Come January 1st, 2020, New York State will enact “sweeping bail reform” according to CBS 6 News. Within this bail reform package, cash bail will be eliminated for all misdemeanors and nonviolent felonies. Only violent felonies, domestic violence, witness intimidation and sex crimes would be eligible for cash bail under the Bail Elimination Act, which is the name of the bill for bail reform.
Under the current bail system, the accused person is charged with a crime, arraigned and goes in front of a judge to determine the amount of his/her bail. The only instances where bail would be denied to a criminal defendant is if the crime was violent or the defendant poses a significant flight risk. In many instances, bail is expensive and is unaffordable to many criminal defendants. The main reason bail is expensive is that it serves as an incentive for criminal defendants to show up for their court proceedings. If a criminal defendant shows up to his or her court proceedings, the bail amount is refunded in a matter of weeks. If a criminal defendant does not show up for his or her court proceedings, the money is not refunded and it is kept by the government.
A more common way to post bail is to get the assistance of a bail bondsman. If a criminal defendant chooses to hire a bail bondsman, he or she will put up 10-15% of the bail amount while the bondsman puts up the rest. Regardless of the verdict or the criminal defendant’s attendance to court proceedings, the 10-15% is not refunded. The bondsman gets the money he or she paid to bond the defendant out of jail if the defendant shows up to the court proceedings. If the defendant does not show up to the court proceedings, the money is not returned to the bondsman and whatever collateral the defendant put up for the bond would now belong to the bondsman.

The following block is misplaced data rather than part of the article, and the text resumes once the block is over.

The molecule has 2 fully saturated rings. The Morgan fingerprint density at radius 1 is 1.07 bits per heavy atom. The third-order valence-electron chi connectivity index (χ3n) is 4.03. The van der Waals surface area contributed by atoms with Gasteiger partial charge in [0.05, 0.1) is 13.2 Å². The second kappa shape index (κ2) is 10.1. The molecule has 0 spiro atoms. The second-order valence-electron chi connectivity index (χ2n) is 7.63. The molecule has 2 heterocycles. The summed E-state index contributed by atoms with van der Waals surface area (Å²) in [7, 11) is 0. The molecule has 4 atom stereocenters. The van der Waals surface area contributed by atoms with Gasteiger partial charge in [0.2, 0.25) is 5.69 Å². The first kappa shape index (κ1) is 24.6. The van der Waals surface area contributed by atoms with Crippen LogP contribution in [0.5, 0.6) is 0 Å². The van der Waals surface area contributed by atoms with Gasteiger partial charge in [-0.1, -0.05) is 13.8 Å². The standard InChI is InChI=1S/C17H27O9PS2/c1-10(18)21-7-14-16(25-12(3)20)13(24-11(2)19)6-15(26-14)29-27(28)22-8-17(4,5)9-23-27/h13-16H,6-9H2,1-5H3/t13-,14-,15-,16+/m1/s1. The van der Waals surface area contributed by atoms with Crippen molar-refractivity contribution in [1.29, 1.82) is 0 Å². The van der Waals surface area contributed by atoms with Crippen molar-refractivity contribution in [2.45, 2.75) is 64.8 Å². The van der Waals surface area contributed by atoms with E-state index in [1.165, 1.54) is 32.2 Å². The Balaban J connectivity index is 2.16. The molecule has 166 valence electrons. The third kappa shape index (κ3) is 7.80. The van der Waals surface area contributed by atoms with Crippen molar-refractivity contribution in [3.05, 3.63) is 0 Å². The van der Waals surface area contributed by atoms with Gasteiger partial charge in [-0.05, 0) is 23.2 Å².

With the proposed cashless bail, there would be a significant drop in the demand for bail bondsmen. According to the FBI, violent crimes are less frequent than nonviolent felonies or misdemeanors. Bail bondsmen make a large portion of their money by bonding those who have committed misdemeanors or nonviolent felonies out of jail. Due to the fact that those crimes would no longer require cash bail, many bail bondsmen could go out of business.
This proposed law has many supporters along with critics. Supporters of the Bail Elimination Act claim that the elimination of cash bail would eliminate racial inequality within the bail system because minority groups statistically were unable to afford bail. Supporters of this law also claim that eliminating cash bail allows the government to invest more money in pre-trial services, including rehabilitation and mental health screening, according to CBS 6 News.
According to News 12 WBMG, many district attorneys, prosecutors, and sheriffs are opposed to this proposed law. Sheriff’s offices and district attorneys from multiple counties in New York State fear that the cashless bail removes the incentive of appearing in court and that it allows criminal defendants to pose more of a flight risk. Even if a defendant poses a significant flight risk, a judge must release him or her if the charge is a misdemeanor or a non-violent felony. Police stations also argue that they would have to spend more money to recapture defendants who do not show up to their court appearances.
All we know now is that bail reform is on its way and now we’ll just have to wait and see.